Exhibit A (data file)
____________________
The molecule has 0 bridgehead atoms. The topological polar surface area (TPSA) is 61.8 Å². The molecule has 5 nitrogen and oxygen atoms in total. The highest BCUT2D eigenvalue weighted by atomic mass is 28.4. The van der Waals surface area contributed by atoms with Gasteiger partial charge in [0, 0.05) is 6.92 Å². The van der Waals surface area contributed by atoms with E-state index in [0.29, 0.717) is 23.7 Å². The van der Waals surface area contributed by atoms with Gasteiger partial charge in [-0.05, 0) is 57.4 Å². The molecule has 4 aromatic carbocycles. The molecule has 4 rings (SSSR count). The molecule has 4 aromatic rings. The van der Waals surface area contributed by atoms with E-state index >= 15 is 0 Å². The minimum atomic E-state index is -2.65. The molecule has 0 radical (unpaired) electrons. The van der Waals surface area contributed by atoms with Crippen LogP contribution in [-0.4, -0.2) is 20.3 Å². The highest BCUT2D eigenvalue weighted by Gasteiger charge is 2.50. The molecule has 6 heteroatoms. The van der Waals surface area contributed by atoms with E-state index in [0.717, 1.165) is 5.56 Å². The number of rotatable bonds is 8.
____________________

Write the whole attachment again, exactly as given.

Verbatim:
The molecule has 0 bridgehead atoms. The topological polar surface area (TPSA) is 61.8 Å². The molecule has 5 nitrogen and oxygen atoms in total. The highest BCUT2D eigenvalue weighted by atomic mass is 28.4. The van der Waals surface area contributed by atoms with Gasteiger partial charge in [0, 0.05) is 6.92 Å². The van der Waals surface area contributed by atoms with E-state index in [0.29, 0.717) is 23.7 Å². The van der Waals surface area contributed by atoms with Gasteiger partial charge in [-0.05, 0) is 57.4 Å². The molecule has 4 aromatic carbocycles. The molecule has 4 rings (SSSR count). The molecule has 4 aromatic rings. The van der Waals surface area contributed by atoms with E-state index >= 15 is 0 Å². The minimum atomic E-state index is -2.65. The molecule has 0 radical (unpaired) electrons. The van der Waals surface area contributed by atoms with Crippen LogP contribution in [-0.4, -0.2) is 20.3 Å². The highest BCUT2D eigenvalue weighted by Gasteiger charge is 2.50. The molecule has 6 heteroatoms. The van der Waals surface area contributed by atoms with E-state index in [0.717, 1.165) is 5.56 Å². The number of rotatable bonds is 8.